If you intend to whistleblow about a violation of law, rule, regulation, or policy, or a matter of health and safety, there are several options:
If it is a matter of safety and health you may notify OSHA at the Federal Level (Federal OSHA and the State OSHA are separate agencies). Call 1-800-321-6742. Keep in mind federal employees typically protected from retaliation not by OSHA, but by the US Office of Special Counsel (OSC)
Depending on the nature of the safety and health concern (COVID outbreak, lack of PPE that may spread the virus) you may also advise the State OSHA that a case is confirmed at your Federal Agency and the exposure could affect state businesses due to community spread of the virus (COVID-19). Federal OSHA has jurisdiction at your agency, state OSHA has jurisdiction over local businesses that are affected: Example fitness centers, Train station etc....
In health and safety related matters it may also be appropriate to call CDC and/or state Health Department and advise them of the confirmed case at your location. For more info visit www.afge.org/Coronavirus.
Each agency has an Office of Inspector General, almost all have a link on the agency website that includes filing a complaint. You should do so from a non-governmental computer and provide a non-governmental email for security of communication. They will accept and process complaints pursuant to their internal discretion. The two major formal remedies for violations found by OIG’s are filing a report or making a criminal referral to DOJ.
The US Office of Special Counsel (OSC) will take whistleblower disclsoures from employees of all federal agencies. Here is the link of the form to do so. You can ask to be kept anonymous by OSC, but you can’t be anonymous to them or the matter cannot be processed, they will want to speak with you. OSC will make a determination of a :substantial likelihood” of a violation and then direct the agency head and/or the agency OIG to further investigate and report back to OSC. If the report is lacking in the view of OSC, who will review it with the whistleblower, they can order the agency to further investigate. OSC has statutory authority to report to their findings and commentary on the agency response to the White House and Congress. For members, a local union officer, a national representative, or in some cases upon from a National Vice President or Council President, the AFGE General Counsel’s may provide representation through the OSC process. While any federal employee can go directly to OSC without a representative, AFGE staff can assist in making the most compelling disclosure, and assist in navigating the OSC process, which in some cases can be lengthy, and assist in reporting any agency retaliation to OSC. Reports of retaliation for whistleblowing are officially made through filing of this OSC form.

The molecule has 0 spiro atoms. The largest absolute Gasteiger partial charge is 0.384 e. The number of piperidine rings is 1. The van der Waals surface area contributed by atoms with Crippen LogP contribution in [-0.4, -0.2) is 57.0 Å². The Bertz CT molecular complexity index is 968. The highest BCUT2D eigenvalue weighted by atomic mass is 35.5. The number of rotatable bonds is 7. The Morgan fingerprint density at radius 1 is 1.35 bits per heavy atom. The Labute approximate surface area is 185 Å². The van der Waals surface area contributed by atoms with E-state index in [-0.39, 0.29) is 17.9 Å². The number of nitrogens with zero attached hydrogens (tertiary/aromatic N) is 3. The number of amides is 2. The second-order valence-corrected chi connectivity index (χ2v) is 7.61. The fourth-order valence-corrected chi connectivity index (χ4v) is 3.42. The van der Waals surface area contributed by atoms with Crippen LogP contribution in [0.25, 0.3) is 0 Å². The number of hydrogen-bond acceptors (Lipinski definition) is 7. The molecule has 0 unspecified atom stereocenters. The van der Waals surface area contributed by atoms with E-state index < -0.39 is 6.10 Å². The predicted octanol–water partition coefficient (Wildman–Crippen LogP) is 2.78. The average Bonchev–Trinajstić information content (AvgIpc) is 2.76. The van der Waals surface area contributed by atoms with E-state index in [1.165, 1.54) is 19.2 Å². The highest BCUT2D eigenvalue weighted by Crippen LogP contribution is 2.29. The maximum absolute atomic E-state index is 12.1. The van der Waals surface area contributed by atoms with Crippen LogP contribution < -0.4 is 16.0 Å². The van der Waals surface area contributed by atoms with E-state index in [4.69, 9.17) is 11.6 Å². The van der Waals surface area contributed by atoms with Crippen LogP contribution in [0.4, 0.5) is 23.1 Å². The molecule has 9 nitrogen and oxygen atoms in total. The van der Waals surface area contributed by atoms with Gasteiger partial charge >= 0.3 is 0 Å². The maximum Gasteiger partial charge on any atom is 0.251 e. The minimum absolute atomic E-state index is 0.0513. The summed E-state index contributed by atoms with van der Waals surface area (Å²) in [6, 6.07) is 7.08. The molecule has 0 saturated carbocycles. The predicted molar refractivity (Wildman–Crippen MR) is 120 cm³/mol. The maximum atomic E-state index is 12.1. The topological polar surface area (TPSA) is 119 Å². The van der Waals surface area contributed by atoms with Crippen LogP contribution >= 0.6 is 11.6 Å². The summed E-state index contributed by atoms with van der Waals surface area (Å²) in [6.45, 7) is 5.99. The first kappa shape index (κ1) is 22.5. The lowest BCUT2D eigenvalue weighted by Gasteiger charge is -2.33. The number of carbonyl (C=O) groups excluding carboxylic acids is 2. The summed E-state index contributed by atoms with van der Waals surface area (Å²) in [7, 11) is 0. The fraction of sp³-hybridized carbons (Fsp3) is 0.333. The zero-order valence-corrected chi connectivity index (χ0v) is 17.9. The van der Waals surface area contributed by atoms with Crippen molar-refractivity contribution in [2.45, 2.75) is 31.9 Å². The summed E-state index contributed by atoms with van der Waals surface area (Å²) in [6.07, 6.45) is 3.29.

Once OSC has taken the case, or if they decline to further investigate, you never lose the option to report to Congress, but remember like all of these entities, Congress may choose either not to take action or to simply make a generic request for information from the agency. In order to get the most involvement, it is helpful if multiple members with knowledge may make the same request, and it will help to have the local leadership, council leadership, your National Vice President, and as appropriate the Legislative Department and the General Counsel’s Office aware. No one can help if they don’t know what is going on, and much more assistance can be given prior to filing than later after it is done.
Many believe the best place to get attention is to go to the media. Getting the appropriate issues to the appropriate news source can be very helpful, but it can also expose the whistleblower to violations of HIPPA, the Privacy Act, or potentially other internal agency regulations or procedures. It is very strongly suggested that prior to going to the media, that these matters be vetted with the AFGE Communications Department and General Counsel’s office to maximize the reach of the story with the greatest protection to the employee. Having reported the matter to OSC, OIG, or Congress prior to going to the media may give greater credibility to the story and may allow AFGE to protect employee anonymity.
Do not assume other employees have already reported matters, even if they have, the investigations will be combined and that is actually helpful. The more employees that report the same concern, the more likely it will be properly investigated, and the less likely the agency can simply deny the issue and state they have had no other complaints. There is always strength in numbers.
Trying to decide which forum to raise a whistleblower disclosure it not an exact science, but AFGE has been whistleblowing for many years and can give advice tailored to specific sets of facts. If multiple members from the same local wish to make filings we can do trainings specifically for each group, if requested through your Council or National Vice President.
If you believe you have been retaliated against by your agency for whistleblowing, you may be able to raise this in a grievance or through a Prohibited Personnel Practice filing through OSC, but not both. This makes the choice of forum very important, you should consult your local or council leadership as to your grievance options and have them contact the AFGE General Counsel’s Office for advice as to filing with OSC. Please have the OSC form completed, but not yet filed, prior to requesting GCO assistance, which will streamline and focus the discussion.
We strongly advise discussing your concerns with your local leadership and council leadership, as some matters may already be a subject of an investigation or grievance. Decisions of what to file, where to file, and when to file, are highly fact specific, a coordinated action as described above can maximize the impact of your filing, and provide the highest possible level of protection from retaliation.